Monday, December 31, 2012

WVTK Local & State News December 31, 2012

Today Addison County Transit Resources bus routes will operate on normal schedules however the ACTR office will be closed.  Then on New Year’s Day no buses will run except the Snow Bowl Shuttle Bus, which will be in operation to accommodate skiers and snowboarders between 9:05 am and 4:35 pm, which is the regular winter Saturday/Sunday schedule.  For more information, please call 388-1946 or go to

The Addison County Chamber of Commerce will be hosting a meeting open to both members and the public entitled “Embezzlement, Fraud & Theft: It Can (and does) Happen Here.” The meeting will be held on Monday, January 7th, from 6:00 to 7:30 PM in the Ilsley Library Community Room in Middlebury. Holden Insurance is sponsoring the meeting.  The featured speaker is Tom Hughes, a one-time banker, accountant, business manager, and small business CFO. With multiple felony convictions for fraud and deceit, he is now a disgraced ex-accountant with a story to tell. Tom will share some of the things he’s learned. Andy Mayer, president of the Addison County Chamber of Commerce, said   “We’ve recently been made aware of an embezzlement case in Addison County, so we know the problem exists—right here in our own backyard.” He goes on to say he’s sure we all think we can’t be duped and that we have all the right checks and balances in place, but hearing directly from a past embezzler might get us to re-think some of our practices.  This event is open to the public and is free of charge.  An RSVP is appreciated to Sue Hoxie ( or 388-7951 x2.

Middlebury College recently joined a growing number of higher education institutions when it announced this month that it would investigate divesting from fossil fuel companies.  In what many people consider a good sign for the growing movement in favor of divesting from fossil fuel companies, Middlebury College’s President said in a campus-wide email that he looks forward to engaging the community on an issue of great interest and importance to the college and its many constituents. Campaigns at more than 100 colleges and universities are protesting their college’s investments going to large fossil fuel companies like ExxonMobil, Shell and BP. At the University of Vermont, students this fall were very vocal in demanding the board of trustees sell its shares of fossil fuel companies.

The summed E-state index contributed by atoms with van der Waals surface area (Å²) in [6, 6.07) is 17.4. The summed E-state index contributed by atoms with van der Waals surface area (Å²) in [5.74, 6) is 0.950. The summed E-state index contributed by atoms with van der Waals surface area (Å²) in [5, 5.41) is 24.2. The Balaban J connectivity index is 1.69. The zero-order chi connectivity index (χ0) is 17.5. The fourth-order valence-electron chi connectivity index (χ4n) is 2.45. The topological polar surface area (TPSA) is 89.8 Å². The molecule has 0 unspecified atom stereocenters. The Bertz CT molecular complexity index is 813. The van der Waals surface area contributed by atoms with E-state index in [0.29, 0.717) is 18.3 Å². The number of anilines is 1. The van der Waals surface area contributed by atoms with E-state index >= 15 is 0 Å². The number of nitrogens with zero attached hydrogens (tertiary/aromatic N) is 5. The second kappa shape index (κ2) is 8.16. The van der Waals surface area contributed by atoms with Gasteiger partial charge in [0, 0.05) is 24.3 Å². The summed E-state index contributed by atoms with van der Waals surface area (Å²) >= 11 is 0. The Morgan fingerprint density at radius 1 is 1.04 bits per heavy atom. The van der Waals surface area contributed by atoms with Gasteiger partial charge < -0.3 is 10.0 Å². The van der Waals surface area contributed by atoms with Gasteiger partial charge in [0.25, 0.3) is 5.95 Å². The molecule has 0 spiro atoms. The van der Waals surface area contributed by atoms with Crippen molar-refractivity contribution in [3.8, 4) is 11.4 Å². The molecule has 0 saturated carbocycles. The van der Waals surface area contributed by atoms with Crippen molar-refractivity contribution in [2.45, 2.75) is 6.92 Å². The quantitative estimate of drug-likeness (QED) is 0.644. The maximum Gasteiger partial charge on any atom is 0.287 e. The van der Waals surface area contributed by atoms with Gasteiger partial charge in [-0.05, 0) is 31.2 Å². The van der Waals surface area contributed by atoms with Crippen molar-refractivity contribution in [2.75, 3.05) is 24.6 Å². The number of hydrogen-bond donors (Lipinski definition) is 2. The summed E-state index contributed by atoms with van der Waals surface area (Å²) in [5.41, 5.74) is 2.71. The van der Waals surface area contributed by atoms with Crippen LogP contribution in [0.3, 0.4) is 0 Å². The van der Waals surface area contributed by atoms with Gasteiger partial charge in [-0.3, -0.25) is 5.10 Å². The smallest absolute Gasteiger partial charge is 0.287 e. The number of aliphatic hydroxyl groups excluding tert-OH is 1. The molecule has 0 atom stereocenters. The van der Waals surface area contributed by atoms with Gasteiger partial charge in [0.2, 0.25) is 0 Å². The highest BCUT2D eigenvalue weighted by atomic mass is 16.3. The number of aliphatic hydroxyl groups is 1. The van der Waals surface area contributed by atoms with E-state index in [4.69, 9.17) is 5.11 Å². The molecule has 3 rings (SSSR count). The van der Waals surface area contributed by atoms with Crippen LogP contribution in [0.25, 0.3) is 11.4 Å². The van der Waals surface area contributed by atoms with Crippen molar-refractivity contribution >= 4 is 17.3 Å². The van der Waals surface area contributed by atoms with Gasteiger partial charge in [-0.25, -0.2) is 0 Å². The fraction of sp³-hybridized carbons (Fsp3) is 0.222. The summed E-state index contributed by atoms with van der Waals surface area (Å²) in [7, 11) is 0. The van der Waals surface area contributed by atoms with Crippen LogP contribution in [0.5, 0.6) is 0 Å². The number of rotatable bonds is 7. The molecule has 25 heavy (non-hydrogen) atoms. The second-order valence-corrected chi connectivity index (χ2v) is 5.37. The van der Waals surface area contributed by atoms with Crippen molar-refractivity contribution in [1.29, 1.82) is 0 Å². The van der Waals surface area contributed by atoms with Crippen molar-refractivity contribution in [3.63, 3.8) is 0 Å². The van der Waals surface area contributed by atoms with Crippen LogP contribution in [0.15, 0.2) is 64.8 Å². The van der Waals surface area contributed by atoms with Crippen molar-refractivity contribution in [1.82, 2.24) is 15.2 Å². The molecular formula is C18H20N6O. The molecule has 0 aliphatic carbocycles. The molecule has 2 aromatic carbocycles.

More than 50 years after it was raised from the waters of Lake Champlain, a rare naval relic from a decisive War of 1812 battle is being stored in an open-sided shed in upstate New York.  A maritime historian is hoping the war's bicentennial commemoration will spark interest in finally taking steps to preserve the wooden hull of the Ticonderoga. It played a key role in the American victory over the British at the Battle of Plattsburgh.  Arthur Cohn of Vermont's Lake Champlain Maritime Museum calls the 1958 salvaging of the Ticonderoga's hull a "well-meaning" effort by history buffs in Whitehall, NY.  But he says the relic needs to be enclosed in a climate-controlled building to stem its deterioration, a costly project not likely to be undertaken anytime soon.

The Ticonderoga Area Chamber of Commerce will host an Open House with the North Country Small Business Development Center on Tuesday, January 15, 2013.  Services provided by the North Country SBDC will be available at the Chamber office typically on the second Tuesday of each month. The open house will be from 9:30 AM – 3:00 PM at the he Ticonderoga Area Chamber of Commerce office.  In addition on the 15th from 8:00 – 9:30 AM the Chamber in coordination with the North Country Small Business Development Center and Mannix Marketing will host a Business Seminar entitled Facebook 101. This seminar will cover the basics of setting up a Facebook page for your business or organization as well as using Facebook in your marketing plan. Refreshments for this seminar will be provided compliments of Dunkin Donuts of Ticonderoga.  For more information just visit

Ticonderoga High School has a new principal.  Paul Berkheimer, who retired last June after 32 years as principal at Jackson Heights Elementary School in Glens Falls, has been appointed as interim principal by the Ti school board.  Paul will hold the job through June while the district searches for a permanent replacement for Mike Graney, who resigned as Ti High principal to accept a similar position at Bolton Central School.  He taught elementary school for 10 years in suburban Philadelphia before becoming principal at Jackson Heights.

Jay Town Supervisor Randy Douglas is seeking a fourth term as chairman of the Essex County Board of Supervisors.  Douglas, who has served three one-year terms in the position, said he discussed it with his family and town staff and feels it’s the best thing to do. Douglas said he is asking the other 17 supervisors to vote for him as chairman at the board’s organizational meeting, set for 10 AM Monday, January 7th in the Old County Courthouse in Elizabethtown.